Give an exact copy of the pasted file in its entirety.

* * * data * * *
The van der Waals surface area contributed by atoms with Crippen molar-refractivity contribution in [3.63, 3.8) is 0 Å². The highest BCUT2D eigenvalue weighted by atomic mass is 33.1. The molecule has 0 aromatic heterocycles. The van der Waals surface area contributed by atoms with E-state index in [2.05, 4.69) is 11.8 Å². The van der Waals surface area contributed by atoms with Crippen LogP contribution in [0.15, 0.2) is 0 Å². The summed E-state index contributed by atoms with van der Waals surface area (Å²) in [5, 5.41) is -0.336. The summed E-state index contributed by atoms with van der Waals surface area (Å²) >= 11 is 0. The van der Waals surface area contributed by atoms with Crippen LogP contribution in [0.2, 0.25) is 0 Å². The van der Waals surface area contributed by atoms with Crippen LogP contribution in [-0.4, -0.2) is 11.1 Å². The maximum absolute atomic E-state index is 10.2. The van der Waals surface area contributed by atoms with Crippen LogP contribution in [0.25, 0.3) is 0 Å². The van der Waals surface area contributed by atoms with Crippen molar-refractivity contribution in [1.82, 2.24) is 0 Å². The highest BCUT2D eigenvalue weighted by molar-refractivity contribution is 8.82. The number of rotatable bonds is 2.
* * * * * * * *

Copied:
The van der Waals surface area contributed by atoms with Crippen molar-refractivity contribution in [3.63, 3.8) is 0 Å². The highest BCUT2D eigenvalue weighted by atomic mass is 33.1. The molecule has 0 aromatic heterocycles. The van der Waals surface area contributed by atoms with E-state index in [2.05, 4.69) is 11.8 Å². The van der Waals surface area contributed by atoms with Crippen LogP contribution in [0.15, 0.2) is 0 Å². The summed E-state index contributed by atoms with van der Waals surface area (Å²) in [5, 5.41) is -0.336. The summed E-state index contributed by atoms with van der Waals surface area (Å²) >= 11 is 0. The van der Waals surface area contributed by atoms with Crippen LogP contribution in [0.2, 0.25) is 0 Å². The van der Waals surface area contributed by atoms with Crippen LogP contribution in [-0.4, -0.2) is 11.1 Å². The maximum absolute atomic E-state index is 10.2. The van der Waals surface area contributed by atoms with Crippen LogP contribution in [0.25, 0.3) is 0 Å². The van der Waals surface area contributed by atoms with Crippen molar-refractivity contribution in [1.82, 2.24) is 0 Å². The highest BCUT2D eigenvalue weighted by molar-refractivity contribution is 8.82. The number of rotatable bonds is 2.